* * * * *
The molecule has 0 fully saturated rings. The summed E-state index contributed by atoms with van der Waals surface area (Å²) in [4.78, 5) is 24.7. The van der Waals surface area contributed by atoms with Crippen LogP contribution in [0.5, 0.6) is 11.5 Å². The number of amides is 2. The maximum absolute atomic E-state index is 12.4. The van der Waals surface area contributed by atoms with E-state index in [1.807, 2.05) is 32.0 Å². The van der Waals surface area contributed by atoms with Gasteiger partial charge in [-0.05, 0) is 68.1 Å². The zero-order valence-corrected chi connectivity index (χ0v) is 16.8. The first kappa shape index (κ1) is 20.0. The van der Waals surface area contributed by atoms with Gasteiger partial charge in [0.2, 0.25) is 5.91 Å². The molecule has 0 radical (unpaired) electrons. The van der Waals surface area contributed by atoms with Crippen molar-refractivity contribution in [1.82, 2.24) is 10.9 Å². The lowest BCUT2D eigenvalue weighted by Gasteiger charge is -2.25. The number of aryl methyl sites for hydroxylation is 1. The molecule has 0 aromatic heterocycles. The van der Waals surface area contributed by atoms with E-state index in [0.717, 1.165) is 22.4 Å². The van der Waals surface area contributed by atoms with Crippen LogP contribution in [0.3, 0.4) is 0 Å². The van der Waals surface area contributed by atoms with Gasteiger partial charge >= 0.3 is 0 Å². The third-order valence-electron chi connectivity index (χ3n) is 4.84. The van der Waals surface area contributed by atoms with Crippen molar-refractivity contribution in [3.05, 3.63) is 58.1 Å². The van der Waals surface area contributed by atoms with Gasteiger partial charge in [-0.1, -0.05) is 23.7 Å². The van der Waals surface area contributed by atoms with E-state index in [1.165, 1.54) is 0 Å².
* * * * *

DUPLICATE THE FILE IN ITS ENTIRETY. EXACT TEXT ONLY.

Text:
The molecule has 0 fully saturated rings. The summed E-state index contributed by atoms with van der Waals surface area (Å²) in [4.78, 5) is 24.7. The van der Waals surface area contributed by atoms with Crippen LogP contribution in [0.5, 0.6) is 11.5 Å². The number of amides is 2. The maximum absolute atomic E-state index is 12.4. The van der Waals surface area contributed by atoms with E-state index in [1.807, 2.05) is 32.0 Å². The van der Waals surface area contributed by atoms with Gasteiger partial charge in [-0.05, 0) is 68.1 Å². The zero-order valence-corrected chi connectivity index (χ0v) is 16.8. The first kappa shape index (κ1) is 20.0. The van der Waals surface area contributed by atoms with Gasteiger partial charge in [0.2, 0.25) is 5.91 Å². The molecule has 0 radical (unpaired) electrons. The van der Waals surface area contributed by atoms with Crippen molar-refractivity contribution in [1.82, 2.24) is 10.9 Å². The lowest BCUT2D eigenvalue weighted by Gasteiger charge is -2.25. The number of aryl methyl sites for hydroxylation is 1. The molecule has 0 aromatic heterocycles. The van der Waals surface area contributed by atoms with E-state index in [0.717, 1.165) is 22.4 Å². The van der Waals surface area contributed by atoms with Crippen LogP contribution in [0.3, 0.4) is 0 Å². The van der Waals surface area contributed by atoms with Gasteiger partial charge >= 0.3 is 0 Å². The third-order valence-electron chi connectivity index (χ3n) is 4.84. The van der Waals surface area contributed by atoms with Crippen molar-refractivity contribution in [3.05, 3.63) is 58.1 Å². The van der Waals surface area contributed by atoms with Gasteiger partial charge in [-0.1, -0.05) is 23.7 Å². The van der Waals surface area contributed by atoms with E-state index in [1.165, 1.54) is 0 Å².